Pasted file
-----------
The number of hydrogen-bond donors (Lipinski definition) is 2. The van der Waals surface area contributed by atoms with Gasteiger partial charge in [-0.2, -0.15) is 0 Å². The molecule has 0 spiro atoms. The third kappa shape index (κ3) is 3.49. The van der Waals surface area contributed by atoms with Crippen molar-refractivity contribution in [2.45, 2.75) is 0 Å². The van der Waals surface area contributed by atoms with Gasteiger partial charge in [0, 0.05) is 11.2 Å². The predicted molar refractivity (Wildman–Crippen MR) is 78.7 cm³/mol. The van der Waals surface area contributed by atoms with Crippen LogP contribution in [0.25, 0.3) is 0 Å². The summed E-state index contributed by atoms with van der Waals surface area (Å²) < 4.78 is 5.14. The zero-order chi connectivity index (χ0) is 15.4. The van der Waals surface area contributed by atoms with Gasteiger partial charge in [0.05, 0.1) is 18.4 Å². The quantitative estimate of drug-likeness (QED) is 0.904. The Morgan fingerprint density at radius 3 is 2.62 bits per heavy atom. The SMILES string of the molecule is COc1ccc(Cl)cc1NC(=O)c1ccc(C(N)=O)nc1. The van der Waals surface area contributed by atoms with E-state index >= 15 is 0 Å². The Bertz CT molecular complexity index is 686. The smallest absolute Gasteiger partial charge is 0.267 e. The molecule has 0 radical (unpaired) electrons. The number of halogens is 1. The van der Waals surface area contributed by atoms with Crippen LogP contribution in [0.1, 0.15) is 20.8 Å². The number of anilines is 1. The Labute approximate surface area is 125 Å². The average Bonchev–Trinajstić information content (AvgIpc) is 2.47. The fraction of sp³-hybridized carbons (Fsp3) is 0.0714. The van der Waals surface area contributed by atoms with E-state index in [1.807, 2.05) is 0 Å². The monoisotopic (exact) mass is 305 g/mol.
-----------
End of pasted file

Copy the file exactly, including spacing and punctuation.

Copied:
The number of hydrogen-bond donors (Lipinski definition) is 2. The van der Waals surface area contributed by atoms with Gasteiger partial charge in [-0.2, -0.15) is 0 Å². The molecule has 0 spiro atoms. The third kappa shape index (κ3) is 3.49. The van der Waals surface area contributed by atoms with Crippen molar-refractivity contribution in [2.45, 2.75) is 0 Å². The van der Waals surface area contributed by atoms with Gasteiger partial charge in [0, 0.05) is 11.2 Å². The predicted molar refractivity (Wildman–Crippen MR) is 78.7 cm³/mol. The van der Waals surface area contributed by atoms with Crippen LogP contribution in [0.25, 0.3) is 0 Å². The summed E-state index contributed by atoms with van der Waals surface area (Å²) < 4.78 is 5.14. The zero-order chi connectivity index (χ0) is 15.4. The van der Waals surface area contributed by atoms with Gasteiger partial charge in [0.05, 0.1) is 18.4 Å². The quantitative estimate of drug-likeness (QED) is 0.904. The Morgan fingerprint density at radius 3 is 2.62 bits per heavy atom. The SMILES string of the molecule is COc1ccc(Cl)cc1NC(=O)c1ccc(C(N)=O)nc1. The van der Waals surface area contributed by atoms with E-state index >= 15 is 0 Å². The Bertz CT molecular complexity index is 686. The smallest absolute Gasteiger partial charge is 0.267 e. The molecule has 0 radical (unpaired) electrons. The number of halogens is 1. The van der Waals surface area contributed by atoms with Crippen LogP contribution in [0.1, 0.15) is 20.8 Å². The number of anilines is 1. The Labute approximate surface area is 125 Å². The average Bonchev–Trinajstić information content (AvgIpc) is 2.47. The fraction of sp³-hybridized carbons (Fsp3) is 0.0714. The van der Waals surface area contributed by atoms with E-state index in [1.807, 2.05) is 0 Å². The monoisotopic (exact) mass is 305 g/mol.